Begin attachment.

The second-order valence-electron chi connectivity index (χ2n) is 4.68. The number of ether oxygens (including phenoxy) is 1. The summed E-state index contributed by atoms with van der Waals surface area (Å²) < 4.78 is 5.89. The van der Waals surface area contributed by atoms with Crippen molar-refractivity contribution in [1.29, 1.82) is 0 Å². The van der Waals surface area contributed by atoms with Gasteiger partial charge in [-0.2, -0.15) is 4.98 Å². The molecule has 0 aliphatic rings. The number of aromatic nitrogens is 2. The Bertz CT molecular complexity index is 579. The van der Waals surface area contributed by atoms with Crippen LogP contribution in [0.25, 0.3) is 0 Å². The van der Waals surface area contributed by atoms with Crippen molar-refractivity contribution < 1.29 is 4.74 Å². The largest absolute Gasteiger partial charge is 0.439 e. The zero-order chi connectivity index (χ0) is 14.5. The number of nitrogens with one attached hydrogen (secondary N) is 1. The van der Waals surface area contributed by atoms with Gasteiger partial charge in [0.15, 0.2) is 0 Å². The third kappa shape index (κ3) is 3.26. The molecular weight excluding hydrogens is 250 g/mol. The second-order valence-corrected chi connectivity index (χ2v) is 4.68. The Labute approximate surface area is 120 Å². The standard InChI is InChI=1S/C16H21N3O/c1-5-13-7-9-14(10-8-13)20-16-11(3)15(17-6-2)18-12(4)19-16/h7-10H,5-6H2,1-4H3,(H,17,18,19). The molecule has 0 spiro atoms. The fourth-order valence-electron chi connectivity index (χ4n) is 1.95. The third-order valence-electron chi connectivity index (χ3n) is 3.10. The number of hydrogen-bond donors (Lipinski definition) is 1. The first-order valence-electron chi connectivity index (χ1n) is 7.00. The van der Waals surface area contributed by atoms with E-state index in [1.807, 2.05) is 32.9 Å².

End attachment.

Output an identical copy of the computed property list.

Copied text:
The second-order valence-electron chi connectivity index (χ2n) is 4.68. The number of ether oxygens (including phenoxy) is 1. The summed E-state index contributed by atoms with van der Waals surface area (Å²) < 4.78 is 5.89. The van der Waals surface area contributed by atoms with Crippen molar-refractivity contribution in [1.29, 1.82) is 0 Å². The van der Waals surface area contributed by atoms with Gasteiger partial charge in [-0.2, -0.15) is 4.98 Å². The molecule has 0 aliphatic rings. The number of aromatic nitrogens is 2. The Bertz CT molecular complexity index is 579. The van der Waals surface area contributed by atoms with Crippen LogP contribution in [0.25, 0.3) is 0 Å². The van der Waals surface area contributed by atoms with Crippen molar-refractivity contribution < 1.29 is 4.74 Å². The largest absolute Gasteiger partial charge is 0.439 e. The zero-order chi connectivity index (χ0) is 14.5. The number of nitrogens with one attached hydrogen (secondary N) is 1. The van der Waals surface area contributed by atoms with Gasteiger partial charge in [0.15, 0.2) is 0 Å². The third kappa shape index (κ3) is 3.26. The molecular weight excluding hydrogens is 250 g/mol. The second-order valence-corrected chi connectivity index (χ2v) is 4.68. The Labute approximate surface area is 120 Å². The standard InChI is InChI=1S/C16H21N3O/c1-5-13-7-9-14(10-8-13)20-16-11(3)15(17-6-2)18-12(4)19-16/h7-10H,5-6H2,1-4H3,(H,17,18,19). The molecule has 0 spiro atoms. The fourth-order valence-electron chi connectivity index (χ4n) is 1.95. The third-order valence-electron chi connectivity index (χ3n) is 3.10. The number of hydrogen-bond donors (Lipinski definition) is 1. The first-order valence-electron chi connectivity index (χ1n) is 7.00. The van der Waals surface area contributed by atoms with E-state index in [1.807, 2.05) is 32.9 Å².